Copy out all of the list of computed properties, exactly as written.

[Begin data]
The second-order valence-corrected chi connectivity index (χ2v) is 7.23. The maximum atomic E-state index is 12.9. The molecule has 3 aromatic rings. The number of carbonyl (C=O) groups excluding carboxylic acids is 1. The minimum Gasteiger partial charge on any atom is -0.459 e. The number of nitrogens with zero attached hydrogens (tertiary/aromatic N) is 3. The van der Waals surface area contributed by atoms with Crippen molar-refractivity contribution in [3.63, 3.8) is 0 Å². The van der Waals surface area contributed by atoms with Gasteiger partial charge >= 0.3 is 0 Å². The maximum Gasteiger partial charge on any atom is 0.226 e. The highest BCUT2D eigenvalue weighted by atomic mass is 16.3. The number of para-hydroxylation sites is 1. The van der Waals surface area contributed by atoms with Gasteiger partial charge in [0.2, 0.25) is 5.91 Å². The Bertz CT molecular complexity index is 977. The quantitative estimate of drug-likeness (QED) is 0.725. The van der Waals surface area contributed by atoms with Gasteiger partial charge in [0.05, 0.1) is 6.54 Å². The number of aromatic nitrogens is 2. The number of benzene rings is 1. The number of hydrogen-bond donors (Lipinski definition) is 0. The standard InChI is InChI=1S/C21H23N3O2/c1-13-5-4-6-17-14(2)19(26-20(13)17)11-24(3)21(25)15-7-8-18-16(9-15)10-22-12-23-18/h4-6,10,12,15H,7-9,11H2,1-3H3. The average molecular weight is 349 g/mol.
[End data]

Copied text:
The second-order valence-corrected chi connectivity index (χ2v) is 7.23. The maximum atomic E-state index is 12.9. The molecule has 3 aromatic rings. The number of carbonyl (C=O) groups excluding carboxylic acids is 1. The minimum Gasteiger partial charge on any atom is -0.459 e. The number of nitrogens with zero attached hydrogens (tertiary/aromatic N) is 3. The van der Waals surface area contributed by atoms with Crippen molar-refractivity contribution in [3.63, 3.8) is 0 Å². The van der Waals surface area contributed by atoms with Gasteiger partial charge >= 0.3 is 0 Å². The maximum Gasteiger partial charge on any atom is 0.226 e. The highest BCUT2D eigenvalue weighted by atomic mass is 16.3. The number of para-hydroxylation sites is 1. The van der Waals surface area contributed by atoms with Gasteiger partial charge in [0.2, 0.25) is 5.91 Å². The Bertz CT molecular complexity index is 977. The quantitative estimate of drug-likeness (QED) is 0.725. The van der Waals surface area contributed by atoms with Gasteiger partial charge in [0.05, 0.1) is 6.54 Å². The number of aromatic nitrogens is 2. The number of benzene rings is 1. The number of hydrogen-bond donors (Lipinski definition) is 0. The standard InChI is InChI=1S/C21H23N3O2/c1-13-5-4-6-17-14(2)19(26-20(13)17)11-24(3)21(25)15-7-8-18-16(9-15)10-22-12-23-18/h4-6,10,12,15H,7-9,11H2,1-3H3. The average molecular weight is 349 g/mol.